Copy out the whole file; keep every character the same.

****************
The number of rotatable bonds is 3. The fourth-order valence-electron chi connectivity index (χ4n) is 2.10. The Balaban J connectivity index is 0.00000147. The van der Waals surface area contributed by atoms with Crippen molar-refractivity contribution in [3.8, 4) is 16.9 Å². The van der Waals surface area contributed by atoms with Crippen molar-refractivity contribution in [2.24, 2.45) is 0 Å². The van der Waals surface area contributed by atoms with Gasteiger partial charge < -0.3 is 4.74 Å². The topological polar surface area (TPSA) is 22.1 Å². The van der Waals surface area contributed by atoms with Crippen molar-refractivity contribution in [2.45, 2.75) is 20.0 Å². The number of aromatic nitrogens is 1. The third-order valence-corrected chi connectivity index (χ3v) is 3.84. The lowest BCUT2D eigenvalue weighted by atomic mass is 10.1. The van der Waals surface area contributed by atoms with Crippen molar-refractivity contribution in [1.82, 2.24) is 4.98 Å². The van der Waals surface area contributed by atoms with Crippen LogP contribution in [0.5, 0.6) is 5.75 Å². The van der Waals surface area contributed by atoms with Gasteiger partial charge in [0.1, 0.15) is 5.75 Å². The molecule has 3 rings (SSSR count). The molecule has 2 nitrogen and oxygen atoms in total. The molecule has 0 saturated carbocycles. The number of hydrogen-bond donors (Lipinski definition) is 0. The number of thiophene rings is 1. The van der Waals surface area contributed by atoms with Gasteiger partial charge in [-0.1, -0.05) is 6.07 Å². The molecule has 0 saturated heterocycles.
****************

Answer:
The number of rotatable bonds is 3. The fourth-order valence-electron chi connectivity index (χ4n) is 2.10. The Balaban J connectivity index is 0.00000147. The van der Waals surface area contributed by atoms with Crippen molar-refractivity contribution in [3.8, 4) is 16.9 Å². The van der Waals surface area contributed by atoms with Crippen molar-refractivity contribution in [2.24, 2.45) is 0 Å². The van der Waals surface area contributed by atoms with Gasteiger partial charge < -0.3 is 4.74 Å². The topological polar surface area (TPSA) is 22.1 Å². The van der Waals surface area contributed by atoms with Crippen molar-refractivity contribution in [2.45, 2.75) is 20.0 Å². The number of aromatic nitrogens is 1. The third-order valence-corrected chi connectivity index (χ3v) is 3.84. The lowest BCUT2D eigenvalue weighted by atomic mass is 10.1. The van der Waals surface area contributed by atoms with Crippen molar-refractivity contribution in [1.82, 2.24) is 4.98 Å². The van der Waals surface area contributed by atoms with Crippen LogP contribution in [0.5, 0.6) is 5.75 Å². The van der Waals surface area contributed by atoms with Gasteiger partial charge in [0.1, 0.15) is 5.75 Å². The molecule has 3 rings (SSSR count). The molecule has 2 nitrogen and oxygen atoms in total. The molecule has 0 saturated carbocycles. The number of hydrogen-bond donors (Lipinski definition) is 0. The number of thiophene rings is 1. The van der Waals surface area contributed by atoms with Gasteiger partial charge in [-0.1, -0.05) is 6.07 Å². The molecule has 0 saturated heterocycles.